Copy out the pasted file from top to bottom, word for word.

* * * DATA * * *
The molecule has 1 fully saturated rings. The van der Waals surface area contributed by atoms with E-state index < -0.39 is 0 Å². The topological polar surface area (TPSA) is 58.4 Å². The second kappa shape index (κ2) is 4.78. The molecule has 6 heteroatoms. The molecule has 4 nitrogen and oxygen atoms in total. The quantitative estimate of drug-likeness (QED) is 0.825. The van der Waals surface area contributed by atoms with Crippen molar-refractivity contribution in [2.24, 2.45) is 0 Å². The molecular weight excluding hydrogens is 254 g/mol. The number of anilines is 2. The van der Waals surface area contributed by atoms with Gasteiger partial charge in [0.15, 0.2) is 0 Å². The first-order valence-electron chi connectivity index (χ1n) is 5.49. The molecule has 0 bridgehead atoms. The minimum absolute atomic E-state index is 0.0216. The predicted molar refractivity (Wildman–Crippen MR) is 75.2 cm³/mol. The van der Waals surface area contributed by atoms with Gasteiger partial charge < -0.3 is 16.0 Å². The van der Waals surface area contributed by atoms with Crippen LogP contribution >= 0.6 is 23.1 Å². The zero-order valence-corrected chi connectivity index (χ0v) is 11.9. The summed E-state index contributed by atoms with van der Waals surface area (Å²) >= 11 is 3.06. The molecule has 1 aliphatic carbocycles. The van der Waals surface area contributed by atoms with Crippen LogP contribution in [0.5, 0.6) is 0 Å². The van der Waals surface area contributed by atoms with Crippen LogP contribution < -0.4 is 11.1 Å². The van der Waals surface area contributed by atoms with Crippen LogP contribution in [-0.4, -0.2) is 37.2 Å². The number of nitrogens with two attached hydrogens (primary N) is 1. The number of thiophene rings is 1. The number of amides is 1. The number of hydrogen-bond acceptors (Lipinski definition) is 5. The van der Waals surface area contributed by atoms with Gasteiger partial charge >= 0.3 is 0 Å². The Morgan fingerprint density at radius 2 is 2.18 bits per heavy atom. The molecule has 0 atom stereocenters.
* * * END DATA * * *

The molecule has 1 fully saturated rings. The van der Waals surface area contributed by atoms with E-state index < -0.39 is 0 Å². The topological polar surface area (TPSA) is 58.4 Å². The second kappa shape index (κ2) is 4.78. The molecule has 6 heteroatoms. The molecule has 4 nitrogen and oxygen atoms in total. The quantitative estimate of drug-likeness (QED) is 0.825. The van der Waals surface area contributed by atoms with Crippen molar-refractivity contribution in [2.24, 2.45) is 0 Å². The molecular weight excluding hydrogens is 254 g/mol. The number of anilines is 2. The van der Waals surface area contributed by atoms with Gasteiger partial charge in [0.15, 0.2) is 0 Å². The first-order valence-electron chi connectivity index (χ1n) is 5.49. The molecule has 0 bridgehead atoms. The minimum absolute atomic E-state index is 0.0216. The predicted molar refractivity (Wildman–Crippen MR) is 75.2 cm³/mol. The van der Waals surface area contributed by atoms with Gasteiger partial charge < -0.3 is 16.0 Å². The van der Waals surface area contributed by atoms with Crippen LogP contribution >= 0.6 is 23.1 Å². The zero-order valence-corrected chi connectivity index (χ0v) is 11.9. The summed E-state index contributed by atoms with van der Waals surface area (Å²) >= 11 is 3.06. The molecule has 1 aliphatic carbocycles. The van der Waals surface area contributed by atoms with Crippen LogP contribution in [0.5, 0.6) is 0 Å². The van der Waals surface area contributed by atoms with Crippen LogP contribution < -0.4 is 11.1 Å². The van der Waals surface area contributed by atoms with Crippen LogP contribution in [-0.4, -0.2) is 37.2 Å². The number of nitrogens with two attached hydrogens (primary N) is 1. The number of thiophene rings is 1. The number of amides is 1. The number of hydrogen-bond acceptors (Lipinski definition) is 5. The van der Waals surface area contributed by atoms with Gasteiger partial charge >= 0.3 is 0 Å². The Morgan fingerprint density at radius 2 is 2.18 bits per heavy atom. The molecule has 0 atom stereocenters.